For me, one of the most difficult learnings was to respond to “later” with “why?” or “what will change?” or “later today? this week? this month?”

Key to delivering the follow up to “later” is your tone.  “Why” should sound inquisitive instead of whiny or condescending (yes, this should be obvious). Remember you are in control.

Alternatively, suggest “later.” “I understand you’re busy, does Tuesday at 9am or Wednesday at 1:30pm work for you?”

If you consistently confirm next steps moving your pitch from cold call to close will seem significantly shorter and easier.

What challenges do you have confirming next steps?

Book Review – Predictably Irrational

March 4, 2010

Despite mountains of books, avalanches of articles and forests of experts telling us human beings are rational creatures, Dan Ariely’s, Predictably Irrational lays out an opposing view.

Not only are we irrational, we are predictably so; however, by knowing how and when our brain will trip us up we have an opportunity to make abetter choice instead of an easy choice.

For example, Ariely’s demonstrates how we irrationally choose between two comparables even when a third option exists that might be better. Ariely uses several examples including house hunting, television shopping and, what I feel is the best example, judging the attractiveness of the opposite sex.

Predictably Irrational is an excellent starting point for understanding your behaviour and, if not making better choices, at least understanding the choices you make.

Book Review – The Watercooler Effect

February 26, 2010

My hometown, as I imagine most small towns, lived on rumors. Who was doing what, to whom, when and where. The question that was rarely asked, either to the rumor monger or the subject of the rumor was “why?”

The Watercooler Effect by Nicholas DiFonzo was throughly entertaining and helped me understand why rumors were so prevalent growing up and why they continue to form a part of my interactions with others.

Rumors, according to DiFonzo fulfill the function of gods and goddesses for pre-Christian humans, they help us make sense of our world.

DiFonzo also discusses the difference between gossip, urban legends and rumors; why we believe some rumors, but not others; and why it is difficult to convince a rumor spreader that a rumor is false.

I highly recommend The Watercooler Effect, especially if your workplace is highly politicized or if your competition uses rumors to degrade your position in your market.

Practice Makes

February 24, 2010

Money. Unless you waste your time role playing.

The idea of making calls to prospects and clients, a great “live fire” exercise for sales beginners, instead of the safety of role playing sounds frightening, yes?

That’s why we call it “practice.” Your first few calls won’t be perfect, heck your first 1,000 calls won’t be either . Vince Lombardi maintained that only “perfect practice makes perfect” so stressing over making the “perfect” call is counterproductive.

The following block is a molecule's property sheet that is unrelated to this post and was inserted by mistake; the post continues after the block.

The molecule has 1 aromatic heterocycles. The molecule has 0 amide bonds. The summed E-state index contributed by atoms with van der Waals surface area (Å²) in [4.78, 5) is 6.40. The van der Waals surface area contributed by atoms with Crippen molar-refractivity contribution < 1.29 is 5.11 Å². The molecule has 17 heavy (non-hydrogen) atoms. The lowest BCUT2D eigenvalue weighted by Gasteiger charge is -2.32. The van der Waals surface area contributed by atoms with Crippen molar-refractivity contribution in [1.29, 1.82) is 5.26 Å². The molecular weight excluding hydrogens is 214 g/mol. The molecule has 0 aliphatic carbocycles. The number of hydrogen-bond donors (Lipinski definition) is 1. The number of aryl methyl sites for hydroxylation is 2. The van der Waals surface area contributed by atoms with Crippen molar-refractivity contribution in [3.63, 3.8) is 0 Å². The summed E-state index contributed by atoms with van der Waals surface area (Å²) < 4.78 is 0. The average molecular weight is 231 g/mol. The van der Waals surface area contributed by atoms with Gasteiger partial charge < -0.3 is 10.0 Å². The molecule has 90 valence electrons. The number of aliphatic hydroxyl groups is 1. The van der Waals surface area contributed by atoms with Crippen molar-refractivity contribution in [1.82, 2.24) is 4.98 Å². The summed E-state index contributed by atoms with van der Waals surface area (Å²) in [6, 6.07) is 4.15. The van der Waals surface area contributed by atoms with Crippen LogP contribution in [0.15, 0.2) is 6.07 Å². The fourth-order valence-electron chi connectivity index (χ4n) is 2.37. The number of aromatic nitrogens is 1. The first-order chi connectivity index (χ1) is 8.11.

It’s not enough just to bang through a list of calls, machines can do that.

After each call, write down a few notes – first impressions, feelings, comments your callee (you are the “caller“) made. Before your next call, review your notes and adjust your pitch.


Sales is an art and a science. Through practice, we’re just testing a series of hypotheses (if I say this, my prospect says that, but if I say this, they say that and I am closer to a sale).

What I like best about live fire sales practice is the individual on the other side of the table or the other end of the phone might buy my pitch. If I role play, there’s little to be gained or lost.

What makes you nervous about “live fire” sales practice?

Book Review – Kluge

February 21, 2010

The depressing side of Kluge, The Haphazard Construction of the Human Mind by Gary Marcus is that our brains are essentially a lizard strapped, poorly, to a dolphin with each vying for control. Telling you the lizard usually wins shouldn’t be news to you.

The uplifting side of Kluge is that even though our brain is like a ’84 Dodge pickup with duct tape seat belts and primer as the dominant paint colour, the imperfect construction of our brain enabled us to develop belief, choice and language.

If nothing else, pick up Kluge from your local library and read the chapter on Language, which had me falling out of my seat laughing,  much to the chagrin of the flight attendants on my plane.

Great Questions

February 5, 2010

Think back to the last presentation you took in. At some point the presenter said, “that’s a great question” and, maybe, they flashed a quick smile that showed all of their upper teeth.

How much did you believe the presenter at that moment?

I hazard not very much.

“That’s a great question” is auto-pilot language for presenters. That phrase is a placeholder, which was originally taught to presenters to help them engage with their audience. Now, it’s the aural equivalent of eating sugar packets.

Next time a question comes your way in a presentation try, “thank you for asking that” or “I plan to address that in a few slides, may I answer your question then?”

You’ll be more believable to your audience because you’re engaging them as intelligent individuals.

Let’s leave “great” questions to those that generate an “I don’t know” response. What do you think?